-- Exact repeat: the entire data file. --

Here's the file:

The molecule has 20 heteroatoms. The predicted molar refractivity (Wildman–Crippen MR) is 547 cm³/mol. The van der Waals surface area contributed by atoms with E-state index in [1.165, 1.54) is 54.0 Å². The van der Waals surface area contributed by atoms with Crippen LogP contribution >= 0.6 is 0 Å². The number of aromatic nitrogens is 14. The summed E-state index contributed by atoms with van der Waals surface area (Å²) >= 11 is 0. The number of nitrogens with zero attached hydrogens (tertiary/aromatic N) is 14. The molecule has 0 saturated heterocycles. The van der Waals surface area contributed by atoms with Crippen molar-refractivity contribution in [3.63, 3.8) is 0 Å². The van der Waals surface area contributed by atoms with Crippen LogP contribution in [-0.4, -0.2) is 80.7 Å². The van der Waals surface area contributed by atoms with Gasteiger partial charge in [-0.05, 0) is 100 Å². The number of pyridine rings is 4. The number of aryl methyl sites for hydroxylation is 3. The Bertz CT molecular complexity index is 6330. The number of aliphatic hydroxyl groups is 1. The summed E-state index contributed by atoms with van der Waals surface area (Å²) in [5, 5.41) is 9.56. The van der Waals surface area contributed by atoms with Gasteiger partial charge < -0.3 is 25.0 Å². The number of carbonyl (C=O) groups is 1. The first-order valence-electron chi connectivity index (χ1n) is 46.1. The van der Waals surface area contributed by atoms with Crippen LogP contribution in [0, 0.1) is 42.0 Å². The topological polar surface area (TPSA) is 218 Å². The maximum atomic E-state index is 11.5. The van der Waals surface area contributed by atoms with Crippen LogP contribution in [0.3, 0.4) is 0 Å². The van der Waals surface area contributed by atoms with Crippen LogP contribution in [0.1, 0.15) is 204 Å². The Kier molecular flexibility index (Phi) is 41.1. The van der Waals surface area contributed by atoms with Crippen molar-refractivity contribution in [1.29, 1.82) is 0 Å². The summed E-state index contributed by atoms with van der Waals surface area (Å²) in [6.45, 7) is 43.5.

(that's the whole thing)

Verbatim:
The molecule has 20 heteroatoms. The predicted molar refractivity (Wildman–Crippen MR) is 547 cm³/mol. The van der Waals surface area contributed by atoms with E-state index in [1.165, 1.54) is 54.0 Å². The van der Waals surface area contributed by atoms with Crippen LogP contribution >= 0.6 is 0 Å². The number of aromatic nitrogens is 14. The summed E-state index contributed by atoms with van der Waals surface area (Å²) >= 11 is 0. The number of nitrogens with zero attached hydrogens (tertiary/aromatic N) is 14. The molecule has 0 saturated heterocycles. The van der Waals surface area contributed by atoms with Crippen molar-refractivity contribution in [3.63, 3.8) is 0 Å². The van der Waals surface area contributed by atoms with Crippen LogP contribution in [-0.4, -0.2) is 80.7 Å². The van der Waals surface area contributed by atoms with Gasteiger partial charge in [-0.05, 0) is 100 Å². The number of pyridine rings is 4. The number of aryl methyl sites for hydroxylation is 3. The Bertz CT molecular complexity index is 6330. The number of aliphatic hydroxyl groups is 1. The summed E-state index contributed by atoms with van der Waals surface area (Å²) in [5, 5.41) is 9.56. The van der Waals surface area contributed by atoms with Gasteiger partial charge < -0.3 is 25.0 Å². The number of carbonyl (C=O) groups is 1. The first-order valence-electron chi connectivity index (χ1n) is 46.1. The van der Waals surface area contributed by atoms with Crippen LogP contribution in [0, 0.1) is 42.0 Å². The topological polar surface area (TPSA) is 218 Å². The maximum atomic E-state index is 11.5. The van der Waals surface area contributed by atoms with Crippen LogP contribution in [0.3, 0.4) is 0 Å². The van der Waals surface area contributed by atoms with Crippen LogP contribution in [0.1, 0.15) is 204 Å². The Kier molecular flexibility index (Phi) is 41.1. The van der Waals surface area contributed by atoms with Crippen molar-refractivity contribution in [1.29, 1.82) is 0 Å². The summed E-state index contributed by atoms with van der Waals surface area (Å²) in [6.45, 7) is 43.5.